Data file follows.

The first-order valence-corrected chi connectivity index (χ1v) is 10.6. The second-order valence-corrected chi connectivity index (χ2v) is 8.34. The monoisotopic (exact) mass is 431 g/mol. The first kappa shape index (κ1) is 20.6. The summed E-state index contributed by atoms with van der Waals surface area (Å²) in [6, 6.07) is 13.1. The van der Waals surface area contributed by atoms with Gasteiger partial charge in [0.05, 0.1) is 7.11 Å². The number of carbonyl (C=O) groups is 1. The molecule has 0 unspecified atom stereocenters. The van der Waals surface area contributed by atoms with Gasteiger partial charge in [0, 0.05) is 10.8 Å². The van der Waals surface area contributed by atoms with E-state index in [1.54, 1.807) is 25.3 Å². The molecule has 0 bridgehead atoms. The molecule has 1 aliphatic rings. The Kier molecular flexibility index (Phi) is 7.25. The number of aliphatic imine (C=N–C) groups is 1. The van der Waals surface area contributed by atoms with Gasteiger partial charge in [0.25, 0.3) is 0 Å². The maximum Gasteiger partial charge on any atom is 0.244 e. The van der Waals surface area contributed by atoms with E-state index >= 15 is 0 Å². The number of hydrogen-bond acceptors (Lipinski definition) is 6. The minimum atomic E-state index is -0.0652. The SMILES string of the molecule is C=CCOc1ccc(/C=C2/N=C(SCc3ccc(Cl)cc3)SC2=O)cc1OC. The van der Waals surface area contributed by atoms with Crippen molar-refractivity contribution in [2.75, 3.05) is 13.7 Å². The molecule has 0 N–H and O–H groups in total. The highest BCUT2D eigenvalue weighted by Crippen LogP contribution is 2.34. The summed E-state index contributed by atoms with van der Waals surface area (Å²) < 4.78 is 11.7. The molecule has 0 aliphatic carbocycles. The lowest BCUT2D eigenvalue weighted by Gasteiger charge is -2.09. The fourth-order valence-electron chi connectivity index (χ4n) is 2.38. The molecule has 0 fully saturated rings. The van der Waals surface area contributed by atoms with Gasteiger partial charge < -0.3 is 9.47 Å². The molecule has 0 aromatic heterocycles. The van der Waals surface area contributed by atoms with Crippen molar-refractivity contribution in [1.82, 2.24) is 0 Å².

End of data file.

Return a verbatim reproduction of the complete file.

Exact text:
The first-order valence-corrected chi connectivity index (χ1v) is 10.6. The second-order valence-corrected chi connectivity index (χ2v) is 8.34. The monoisotopic (exact) mass is 431 g/mol. The first kappa shape index (κ1) is 20.6. The summed E-state index contributed by atoms with van der Waals surface area (Å²) in [6, 6.07) is 13.1. The van der Waals surface area contributed by atoms with Gasteiger partial charge in [0.05, 0.1) is 7.11 Å². The number of carbonyl (C=O) groups is 1. The molecule has 0 unspecified atom stereocenters. The van der Waals surface area contributed by atoms with Gasteiger partial charge in [0, 0.05) is 10.8 Å². The van der Waals surface area contributed by atoms with E-state index in [1.54, 1.807) is 25.3 Å². The molecule has 0 bridgehead atoms. The molecule has 1 aliphatic rings. The Kier molecular flexibility index (Phi) is 7.25. The number of aliphatic imine (C=N–C) groups is 1. The van der Waals surface area contributed by atoms with Gasteiger partial charge in [0.25, 0.3) is 0 Å². The maximum Gasteiger partial charge on any atom is 0.244 e. The van der Waals surface area contributed by atoms with E-state index >= 15 is 0 Å². The number of hydrogen-bond acceptors (Lipinski definition) is 6. The minimum atomic E-state index is -0.0652. The SMILES string of the molecule is C=CCOc1ccc(/C=C2/N=C(SCc3ccc(Cl)cc3)SC2=O)cc1OC. The van der Waals surface area contributed by atoms with Crippen molar-refractivity contribution in [2.75, 3.05) is 13.7 Å². The molecule has 0 N–H and O–H groups in total. The highest BCUT2D eigenvalue weighted by Crippen LogP contribution is 2.34. The summed E-state index contributed by atoms with van der Waals surface area (Å²) < 4.78 is 11.7. The molecule has 0 aliphatic carbocycles. The lowest BCUT2D eigenvalue weighted by Gasteiger charge is -2.09. The fourth-order valence-electron chi connectivity index (χ4n) is 2.38. The molecule has 0 fully saturated rings. The van der Waals surface area contributed by atoms with Gasteiger partial charge < -0.3 is 9.47 Å². The molecule has 0 aromatic heterocycles. The van der Waals surface area contributed by atoms with Crippen molar-refractivity contribution in [1.82, 2.24) is 0 Å².